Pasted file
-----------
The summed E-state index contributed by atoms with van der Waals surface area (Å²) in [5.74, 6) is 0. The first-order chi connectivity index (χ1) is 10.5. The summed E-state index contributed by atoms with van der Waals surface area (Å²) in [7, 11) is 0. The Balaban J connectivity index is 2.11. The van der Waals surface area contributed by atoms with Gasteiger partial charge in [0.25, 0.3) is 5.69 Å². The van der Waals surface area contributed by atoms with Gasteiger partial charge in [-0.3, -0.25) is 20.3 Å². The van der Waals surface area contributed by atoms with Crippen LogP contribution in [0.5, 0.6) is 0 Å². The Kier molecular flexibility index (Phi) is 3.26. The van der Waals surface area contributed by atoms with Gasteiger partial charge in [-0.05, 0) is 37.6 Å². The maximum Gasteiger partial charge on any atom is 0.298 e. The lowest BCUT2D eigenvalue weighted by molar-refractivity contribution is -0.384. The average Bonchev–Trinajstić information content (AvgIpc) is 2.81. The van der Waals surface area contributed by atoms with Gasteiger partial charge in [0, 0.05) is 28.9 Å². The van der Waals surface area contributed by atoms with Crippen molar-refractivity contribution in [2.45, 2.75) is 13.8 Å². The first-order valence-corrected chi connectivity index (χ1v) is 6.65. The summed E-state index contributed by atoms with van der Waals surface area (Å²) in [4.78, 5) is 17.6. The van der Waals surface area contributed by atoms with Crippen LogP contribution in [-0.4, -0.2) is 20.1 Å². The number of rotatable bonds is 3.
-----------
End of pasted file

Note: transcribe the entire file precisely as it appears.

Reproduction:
The summed E-state index contributed by atoms with van der Waals surface area (Å²) in [5.74, 6) is 0. The first-order chi connectivity index (χ1) is 10.5. The summed E-state index contributed by atoms with van der Waals surface area (Å²) in [7, 11) is 0. The Balaban J connectivity index is 2.11. The van der Waals surface area contributed by atoms with Gasteiger partial charge in [0.25, 0.3) is 5.69 Å². The van der Waals surface area contributed by atoms with Gasteiger partial charge in [-0.3, -0.25) is 20.3 Å². The van der Waals surface area contributed by atoms with Crippen LogP contribution in [0.5, 0.6) is 0 Å². The Kier molecular flexibility index (Phi) is 3.26. The van der Waals surface area contributed by atoms with Gasteiger partial charge in [-0.05, 0) is 37.6 Å². The maximum Gasteiger partial charge on any atom is 0.298 e. The lowest BCUT2D eigenvalue weighted by molar-refractivity contribution is -0.384. The average Bonchev–Trinajstić information content (AvgIpc) is 2.81. The van der Waals surface area contributed by atoms with Gasteiger partial charge in [0, 0.05) is 28.9 Å². The van der Waals surface area contributed by atoms with Crippen molar-refractivity contribution in [2.45, 2.75) is 13.8 Å². The first-order valence-corrected chi connectivity index (χ1v) is 6.65. The summed E-state index contributed by atoms with van der Waals surface area (Å²) in [4.78, 5) is 17.6. The van der Waals surface area contributed by atoms with Crippen LogP contribution in [-0.4, -0.2) is 20.1 Å². The number of rotatable bonds is 3.